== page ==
London brings back many memories from the past as it was my very first introduction to Europe years ago. I've been to London many times over the years and in fact used to fly into London because the cheapest plane tickets from Seattle were often into London Heathrow.

 

My very first trip to London was very memorable. I really hadn't traveled beyond three timezones before so I arrived with jetlag and absolutely exhausted as I didn't know I was supposed to sleep on the plane. As soon as I got to my hotel I took a “short nap” and woke up in the dark. Then I stumbled around in the dark trying to find food…. Another time I flew into London on a budget flight too late to catch the tube so I had to ride a bus. By the time I got to central London it was 2 am and I was headed back to a different airport in 6 hrs. Considering the cost of London and how little time I'd have to sleep I didn't go to a hotel and instead slept in a doorway. Ah, the memories!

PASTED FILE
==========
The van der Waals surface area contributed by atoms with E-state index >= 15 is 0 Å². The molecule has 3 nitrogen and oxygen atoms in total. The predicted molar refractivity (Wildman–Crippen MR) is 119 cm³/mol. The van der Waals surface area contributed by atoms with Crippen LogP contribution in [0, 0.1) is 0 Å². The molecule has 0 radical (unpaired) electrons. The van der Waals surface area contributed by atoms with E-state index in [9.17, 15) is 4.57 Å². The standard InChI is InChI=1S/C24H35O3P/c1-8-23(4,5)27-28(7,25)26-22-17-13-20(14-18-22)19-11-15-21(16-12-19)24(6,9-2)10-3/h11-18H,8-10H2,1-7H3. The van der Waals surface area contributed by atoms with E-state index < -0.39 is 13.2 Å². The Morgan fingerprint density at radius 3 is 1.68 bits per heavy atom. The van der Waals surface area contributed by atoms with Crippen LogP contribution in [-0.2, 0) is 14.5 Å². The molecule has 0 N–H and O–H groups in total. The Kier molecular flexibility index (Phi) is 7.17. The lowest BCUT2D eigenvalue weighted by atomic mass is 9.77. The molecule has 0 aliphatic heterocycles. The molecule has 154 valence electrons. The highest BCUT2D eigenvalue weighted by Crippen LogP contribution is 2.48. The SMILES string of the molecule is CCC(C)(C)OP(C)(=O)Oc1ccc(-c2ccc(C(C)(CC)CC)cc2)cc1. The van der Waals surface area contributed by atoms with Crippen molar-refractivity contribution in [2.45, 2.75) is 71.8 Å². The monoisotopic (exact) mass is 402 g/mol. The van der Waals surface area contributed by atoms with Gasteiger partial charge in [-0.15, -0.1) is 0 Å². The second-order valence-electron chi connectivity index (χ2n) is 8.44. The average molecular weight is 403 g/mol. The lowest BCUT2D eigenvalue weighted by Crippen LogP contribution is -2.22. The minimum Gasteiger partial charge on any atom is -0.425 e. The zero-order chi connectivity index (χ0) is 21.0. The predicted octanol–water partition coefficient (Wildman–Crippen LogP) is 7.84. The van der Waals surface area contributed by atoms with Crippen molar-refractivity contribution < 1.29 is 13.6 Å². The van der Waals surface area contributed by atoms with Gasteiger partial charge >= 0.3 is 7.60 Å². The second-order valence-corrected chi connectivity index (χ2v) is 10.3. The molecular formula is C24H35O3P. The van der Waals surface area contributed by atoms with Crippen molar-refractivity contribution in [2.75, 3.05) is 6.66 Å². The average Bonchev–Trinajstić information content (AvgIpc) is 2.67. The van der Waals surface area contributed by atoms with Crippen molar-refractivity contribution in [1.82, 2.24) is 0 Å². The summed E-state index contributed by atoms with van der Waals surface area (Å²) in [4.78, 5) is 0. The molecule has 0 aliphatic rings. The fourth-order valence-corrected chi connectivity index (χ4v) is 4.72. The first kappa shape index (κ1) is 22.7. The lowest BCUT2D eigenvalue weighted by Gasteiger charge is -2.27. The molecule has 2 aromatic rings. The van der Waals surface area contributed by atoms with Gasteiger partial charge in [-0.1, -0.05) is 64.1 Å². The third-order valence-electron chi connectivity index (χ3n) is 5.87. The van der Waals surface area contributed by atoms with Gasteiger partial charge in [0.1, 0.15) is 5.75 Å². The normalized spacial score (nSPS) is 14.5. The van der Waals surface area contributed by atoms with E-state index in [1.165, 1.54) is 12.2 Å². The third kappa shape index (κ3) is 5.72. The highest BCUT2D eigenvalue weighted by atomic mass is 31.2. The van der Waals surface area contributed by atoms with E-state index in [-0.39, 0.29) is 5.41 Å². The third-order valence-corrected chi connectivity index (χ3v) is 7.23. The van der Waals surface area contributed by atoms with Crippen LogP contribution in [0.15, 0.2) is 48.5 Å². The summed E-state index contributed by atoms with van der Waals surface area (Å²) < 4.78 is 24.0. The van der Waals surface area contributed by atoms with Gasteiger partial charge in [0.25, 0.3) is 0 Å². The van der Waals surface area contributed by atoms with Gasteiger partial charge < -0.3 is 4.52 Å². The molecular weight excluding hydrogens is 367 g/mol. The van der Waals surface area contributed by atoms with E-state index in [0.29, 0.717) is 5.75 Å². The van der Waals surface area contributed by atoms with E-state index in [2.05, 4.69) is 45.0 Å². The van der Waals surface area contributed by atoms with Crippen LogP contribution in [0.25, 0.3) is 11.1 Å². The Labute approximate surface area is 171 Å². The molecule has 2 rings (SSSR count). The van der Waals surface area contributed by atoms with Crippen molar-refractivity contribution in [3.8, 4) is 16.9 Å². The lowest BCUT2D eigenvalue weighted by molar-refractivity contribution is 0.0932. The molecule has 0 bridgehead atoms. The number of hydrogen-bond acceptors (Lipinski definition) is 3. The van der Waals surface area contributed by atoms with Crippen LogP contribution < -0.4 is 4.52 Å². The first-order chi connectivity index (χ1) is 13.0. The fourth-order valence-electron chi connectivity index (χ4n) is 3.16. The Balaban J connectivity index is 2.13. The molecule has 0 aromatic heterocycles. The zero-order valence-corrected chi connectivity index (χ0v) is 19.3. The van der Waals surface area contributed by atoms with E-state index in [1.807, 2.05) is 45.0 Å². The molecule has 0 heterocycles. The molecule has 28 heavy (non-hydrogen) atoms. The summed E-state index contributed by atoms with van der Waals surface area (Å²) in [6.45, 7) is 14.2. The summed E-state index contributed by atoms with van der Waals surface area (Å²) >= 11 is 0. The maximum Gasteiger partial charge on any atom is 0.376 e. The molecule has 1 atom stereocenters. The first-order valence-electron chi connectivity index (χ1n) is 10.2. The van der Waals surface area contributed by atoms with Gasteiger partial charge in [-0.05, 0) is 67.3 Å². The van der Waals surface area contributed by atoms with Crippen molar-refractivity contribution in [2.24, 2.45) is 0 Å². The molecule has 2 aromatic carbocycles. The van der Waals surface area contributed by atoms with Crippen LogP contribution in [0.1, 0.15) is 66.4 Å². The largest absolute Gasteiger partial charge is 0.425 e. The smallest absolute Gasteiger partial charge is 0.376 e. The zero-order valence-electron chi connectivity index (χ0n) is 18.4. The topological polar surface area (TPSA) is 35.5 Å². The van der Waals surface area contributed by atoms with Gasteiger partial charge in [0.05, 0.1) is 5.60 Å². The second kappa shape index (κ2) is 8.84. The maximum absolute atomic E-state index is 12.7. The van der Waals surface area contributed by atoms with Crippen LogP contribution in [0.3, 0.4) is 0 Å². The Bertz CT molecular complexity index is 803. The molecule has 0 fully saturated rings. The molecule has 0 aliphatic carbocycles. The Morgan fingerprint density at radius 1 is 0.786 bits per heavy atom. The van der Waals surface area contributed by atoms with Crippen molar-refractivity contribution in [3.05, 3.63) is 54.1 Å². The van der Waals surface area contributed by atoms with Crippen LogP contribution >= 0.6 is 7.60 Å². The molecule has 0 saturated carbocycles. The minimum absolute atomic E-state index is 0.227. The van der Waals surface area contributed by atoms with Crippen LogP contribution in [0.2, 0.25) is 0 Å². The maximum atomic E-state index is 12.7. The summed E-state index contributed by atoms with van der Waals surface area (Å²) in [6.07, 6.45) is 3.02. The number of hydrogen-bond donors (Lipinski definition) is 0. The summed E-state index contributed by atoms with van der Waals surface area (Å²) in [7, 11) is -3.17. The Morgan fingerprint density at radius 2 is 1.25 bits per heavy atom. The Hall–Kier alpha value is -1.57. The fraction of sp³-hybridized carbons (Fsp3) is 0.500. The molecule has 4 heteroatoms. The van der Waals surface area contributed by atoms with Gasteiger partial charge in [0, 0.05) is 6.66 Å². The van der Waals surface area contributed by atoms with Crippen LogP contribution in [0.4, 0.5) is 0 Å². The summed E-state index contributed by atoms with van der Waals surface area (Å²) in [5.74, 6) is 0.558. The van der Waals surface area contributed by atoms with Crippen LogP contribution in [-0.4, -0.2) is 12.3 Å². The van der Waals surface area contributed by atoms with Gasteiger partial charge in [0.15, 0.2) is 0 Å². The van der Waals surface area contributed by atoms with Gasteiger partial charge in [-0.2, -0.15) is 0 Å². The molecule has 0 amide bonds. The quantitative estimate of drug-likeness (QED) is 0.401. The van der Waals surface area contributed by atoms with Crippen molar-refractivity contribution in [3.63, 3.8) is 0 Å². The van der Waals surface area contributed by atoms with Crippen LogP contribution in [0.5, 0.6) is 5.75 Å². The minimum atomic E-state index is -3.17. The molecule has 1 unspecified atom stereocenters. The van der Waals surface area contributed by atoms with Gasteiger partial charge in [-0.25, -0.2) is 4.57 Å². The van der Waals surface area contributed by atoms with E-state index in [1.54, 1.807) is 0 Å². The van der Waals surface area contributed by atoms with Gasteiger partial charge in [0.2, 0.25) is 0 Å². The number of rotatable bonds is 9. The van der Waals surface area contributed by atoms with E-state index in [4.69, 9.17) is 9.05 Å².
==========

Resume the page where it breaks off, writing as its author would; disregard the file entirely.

In looking for an apartment on airbnb.com I requested 6 different places and had all 6 either ignore me or turn me down. I finally found a “book it now” apartment in the Battersea Park area and jumped on it as it was as cheap as we were going to get and there was no waiting period for approval. The price - $260/night for one room and a pullout couch in someone else's apartment they currently live in! As they say - Welcome to London, I hope you brought money…. Just as a frame of reference we got our 100 square meter, 2 bedroom apartment in Paris for 1/3 that amount.